“We don't hear complaints about this often” Erhardt Preitauer, CEO of Horizon NJ said. “We are focused on making sure people get the necessary care that they need.”
Other plans also defended the MLTSS concept. “LTSS delivered through the fee-for-service system can be siloed, since they are not designed to include comprehensive coordination among the array of providers serving the individual,” said Merrill Friedman, director of Disability Policy Engagement at Anthem, parent company of Amerigroup.
“This can cause fragmentation that often leads to undue stress, unnecessary duplication of services, and unidentified and unmet needs that can result in poorer health outcomes for individuals.”
But complaints about loss of services aren't only noted in New Jersey. The National Council on Disability, a federal agency that advises the White House and Congress, turned up numerous complaints over the past two years at the 10 community forums it hosted around the country.
A common complaint was about lost access to care. Participants reported that the Medicaid managed-care organizations (MCOs) running the programs frequently deny long-term care services and supports that were previously provided under the Medicaid fee-for-service system.
“The impression is that some MCOs are very strategic in their denials and that other plans might just be careless,” NCD said in its final report. “But the way it plays out for people in MLTSS plans is the same—services are cut substantially without notice and explanation.”
States insist such cases are rare and that care for disabled Medicaid beneficiaries improves under MLTSS. New Jersey officials acknowledged that some may face a cut in service hours, but there are strong appeal procedures in place if there is a concern about impact on care. There have also been instances where services have increased as a result of the new program, according to Nancy Day, deputy director at the New Jersey Department of Human Services, Division of Aging Services.
The state also says the program is keeping people in the community. There are now 48,000 people getting MLTSS, and 30,000 are in the community, up 12% since launch.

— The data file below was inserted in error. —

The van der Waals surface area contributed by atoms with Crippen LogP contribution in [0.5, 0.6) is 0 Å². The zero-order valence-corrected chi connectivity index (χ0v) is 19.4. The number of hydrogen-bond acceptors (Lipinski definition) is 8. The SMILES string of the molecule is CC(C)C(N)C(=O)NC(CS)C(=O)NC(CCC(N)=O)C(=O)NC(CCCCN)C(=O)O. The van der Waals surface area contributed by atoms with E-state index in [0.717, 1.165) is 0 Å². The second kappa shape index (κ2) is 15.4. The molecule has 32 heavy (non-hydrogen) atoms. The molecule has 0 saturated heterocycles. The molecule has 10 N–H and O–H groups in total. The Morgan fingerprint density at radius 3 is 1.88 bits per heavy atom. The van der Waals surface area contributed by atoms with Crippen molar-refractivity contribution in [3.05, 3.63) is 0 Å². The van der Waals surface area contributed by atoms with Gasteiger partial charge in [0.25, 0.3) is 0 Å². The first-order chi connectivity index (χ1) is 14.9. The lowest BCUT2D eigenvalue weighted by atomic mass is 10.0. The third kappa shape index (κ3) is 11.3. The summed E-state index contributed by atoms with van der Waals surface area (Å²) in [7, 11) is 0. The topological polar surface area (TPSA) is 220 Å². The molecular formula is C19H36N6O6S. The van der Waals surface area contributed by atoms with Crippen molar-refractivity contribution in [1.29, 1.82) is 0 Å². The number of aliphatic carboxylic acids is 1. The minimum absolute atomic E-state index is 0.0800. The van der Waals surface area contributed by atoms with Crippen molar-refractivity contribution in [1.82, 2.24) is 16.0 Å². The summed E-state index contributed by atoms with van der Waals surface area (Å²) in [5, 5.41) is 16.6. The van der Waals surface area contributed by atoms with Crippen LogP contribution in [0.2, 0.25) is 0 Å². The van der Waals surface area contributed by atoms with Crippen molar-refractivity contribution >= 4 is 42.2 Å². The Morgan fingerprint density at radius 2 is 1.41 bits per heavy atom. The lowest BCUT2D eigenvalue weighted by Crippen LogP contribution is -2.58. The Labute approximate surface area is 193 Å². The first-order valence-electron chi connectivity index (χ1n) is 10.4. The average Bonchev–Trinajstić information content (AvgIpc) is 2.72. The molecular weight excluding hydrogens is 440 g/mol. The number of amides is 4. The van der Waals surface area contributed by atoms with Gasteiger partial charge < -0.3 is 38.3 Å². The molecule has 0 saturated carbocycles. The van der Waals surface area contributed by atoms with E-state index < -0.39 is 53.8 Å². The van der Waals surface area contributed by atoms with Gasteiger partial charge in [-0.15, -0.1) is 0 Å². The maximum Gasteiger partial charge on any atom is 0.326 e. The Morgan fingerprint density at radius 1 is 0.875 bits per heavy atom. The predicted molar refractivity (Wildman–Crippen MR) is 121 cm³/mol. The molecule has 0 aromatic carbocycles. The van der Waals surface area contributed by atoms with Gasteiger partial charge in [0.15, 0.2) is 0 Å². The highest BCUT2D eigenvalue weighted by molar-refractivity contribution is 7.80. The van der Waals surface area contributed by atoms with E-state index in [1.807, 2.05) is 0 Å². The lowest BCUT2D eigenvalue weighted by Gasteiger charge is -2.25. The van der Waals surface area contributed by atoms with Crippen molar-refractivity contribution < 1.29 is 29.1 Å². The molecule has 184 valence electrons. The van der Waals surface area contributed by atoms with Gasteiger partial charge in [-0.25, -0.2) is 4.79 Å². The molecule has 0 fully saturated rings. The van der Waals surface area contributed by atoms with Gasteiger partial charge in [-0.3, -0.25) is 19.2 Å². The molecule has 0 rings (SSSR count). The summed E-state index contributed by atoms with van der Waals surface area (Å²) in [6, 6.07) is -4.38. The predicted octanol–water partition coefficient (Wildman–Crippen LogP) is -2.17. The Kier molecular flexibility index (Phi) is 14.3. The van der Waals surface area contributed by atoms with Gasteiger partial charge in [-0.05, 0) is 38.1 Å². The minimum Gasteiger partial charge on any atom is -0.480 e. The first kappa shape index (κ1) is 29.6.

Managed care for long-term support clearly can save Medicaid money. The median annual cost for nursing facility care nationally was $91,250 last year compared with $45,800 for one year of home health aide services, according to Kaiser Family Foundation.
Tennessee also claims success for its MLTSS program, dubbed CHOICES, which was launched in 2010. In the year before the program launch, only 9.75% of LTSS expenditures for older adults and adults with physical disabilities were home- and community-based. By the end of fiscal 2015, that had more than doubled to 20.06%.
One factor behind the state's success is that the plans offering MLTSS coverage in Tennessee are addressing the key issue of access to adequate and affordable housing for the developmentally disabled and others in need of long-term support. While Medicaid law prohibits plans from paying directly for housing, payers can connect their enrollees with providers that own housing or, in some cases, place individuals in homes of people willing to rent rooms to those who are less fortunate.
“Having a place you can call your own, where you pay rent, provides individuals with a sense of purpose,” said Stephani Ryan, director of LTSS Programs at BlueCare Tennessee.